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SpaceX’s next batch of Starlink satellites will be less shiny. Here’s why

When SpaceX properly launched its Starlink program in May 2019, many observers lauded the company’s ambitious plan to provide broadband coverage to locations around the world by using thousands of small satellites. And then the astronomers piped up.

Having watched videos of the first batch of 60 satellites sailing through the night sky, stargazers voiced concerns that the the brightness of the satellites — if deployed in large numbers — could affect their ability to get a clear view of deep space,  and also interfere with radio wavelengths used during the course of their space exploration.

Having listened to astronomers’ fears, SpaceX is now looking for a solution. Speaking to reporters at SpaceX’s headquarters in Hawthorne, California, on Friday, Gwynne Shotwell, the company’s president and chief operating officer, revealed that one of the 60 satellites slated for deployment before the end of this year will have a special coating on it designed to make it less reflective when sun rays hit it. If it works, future Starlink satellites could all receive the same coating.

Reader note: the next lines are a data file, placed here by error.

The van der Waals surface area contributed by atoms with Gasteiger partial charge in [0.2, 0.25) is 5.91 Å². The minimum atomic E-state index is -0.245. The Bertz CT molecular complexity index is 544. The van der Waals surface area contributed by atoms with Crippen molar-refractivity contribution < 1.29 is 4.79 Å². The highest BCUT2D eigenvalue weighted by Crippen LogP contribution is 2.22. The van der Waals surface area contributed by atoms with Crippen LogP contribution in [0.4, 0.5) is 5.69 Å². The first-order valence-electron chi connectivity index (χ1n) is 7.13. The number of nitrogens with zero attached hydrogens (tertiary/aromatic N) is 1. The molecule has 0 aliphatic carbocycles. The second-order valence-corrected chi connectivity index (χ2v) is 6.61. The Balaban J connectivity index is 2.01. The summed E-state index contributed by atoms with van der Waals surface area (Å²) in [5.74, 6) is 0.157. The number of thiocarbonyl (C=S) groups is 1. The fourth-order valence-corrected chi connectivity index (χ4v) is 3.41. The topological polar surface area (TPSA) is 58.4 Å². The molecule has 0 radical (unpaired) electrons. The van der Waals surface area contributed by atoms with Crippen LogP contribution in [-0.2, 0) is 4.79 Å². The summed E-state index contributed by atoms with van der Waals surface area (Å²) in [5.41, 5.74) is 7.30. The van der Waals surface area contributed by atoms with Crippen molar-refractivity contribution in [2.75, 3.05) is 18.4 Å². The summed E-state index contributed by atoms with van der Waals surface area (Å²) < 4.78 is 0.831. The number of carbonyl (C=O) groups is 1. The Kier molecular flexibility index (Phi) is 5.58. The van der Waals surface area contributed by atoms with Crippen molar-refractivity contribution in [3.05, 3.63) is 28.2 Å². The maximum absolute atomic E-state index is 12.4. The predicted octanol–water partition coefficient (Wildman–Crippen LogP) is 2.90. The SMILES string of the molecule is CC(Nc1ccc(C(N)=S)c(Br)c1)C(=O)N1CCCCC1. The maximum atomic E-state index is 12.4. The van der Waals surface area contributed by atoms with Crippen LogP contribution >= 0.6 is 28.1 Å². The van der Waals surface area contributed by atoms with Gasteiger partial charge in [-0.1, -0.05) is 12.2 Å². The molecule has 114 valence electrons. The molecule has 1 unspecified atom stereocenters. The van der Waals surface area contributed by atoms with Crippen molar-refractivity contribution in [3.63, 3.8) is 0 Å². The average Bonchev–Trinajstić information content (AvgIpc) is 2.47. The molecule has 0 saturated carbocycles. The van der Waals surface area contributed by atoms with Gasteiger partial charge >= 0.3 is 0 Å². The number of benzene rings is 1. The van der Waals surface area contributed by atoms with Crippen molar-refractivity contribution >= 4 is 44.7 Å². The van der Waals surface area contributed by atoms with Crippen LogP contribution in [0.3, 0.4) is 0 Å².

“We’ll do trial and error to figure out the best way to get this done,” Shotwell said in comments reported by SpaceNews, adding that SpaceX needs to be sure the coating doesn’t adversely affect the satellite’s performance.

Astronomers must do their work

The SpaceX executive said that while it may be exciting to spot a Starlink satellite in the night sky, it is also important for astronomers to be able to do their work without interruption. She also noted the importance of keeping the skies clear for the younger generation in order to encourage a long-term interest in space.

Speaking frankly, Shotwell admitted that the issue regarding the brightness of the satellites had been a surprise for everyone, saying, “No one thought of this. We didn’t think of it. The astronomy community didn’t think of it.”

SpaceX is aiming to launch batches of 60 satellites every two to three weeks over the next 12 months, a rate that should create enough coverage to provide global broadband by the middle of 2020. So far, the company has launched two batches — one in May 2019 and the other in November 2019.

In competition with SpaceX, other companies such as  Facebook, Amazon, and SoftBank-backed OneWeb are also interested in using satellites to build broadband services, and so astronomers are understandably keen to find an early solution that can be adopted by all of those involved.

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Trevor Mogg
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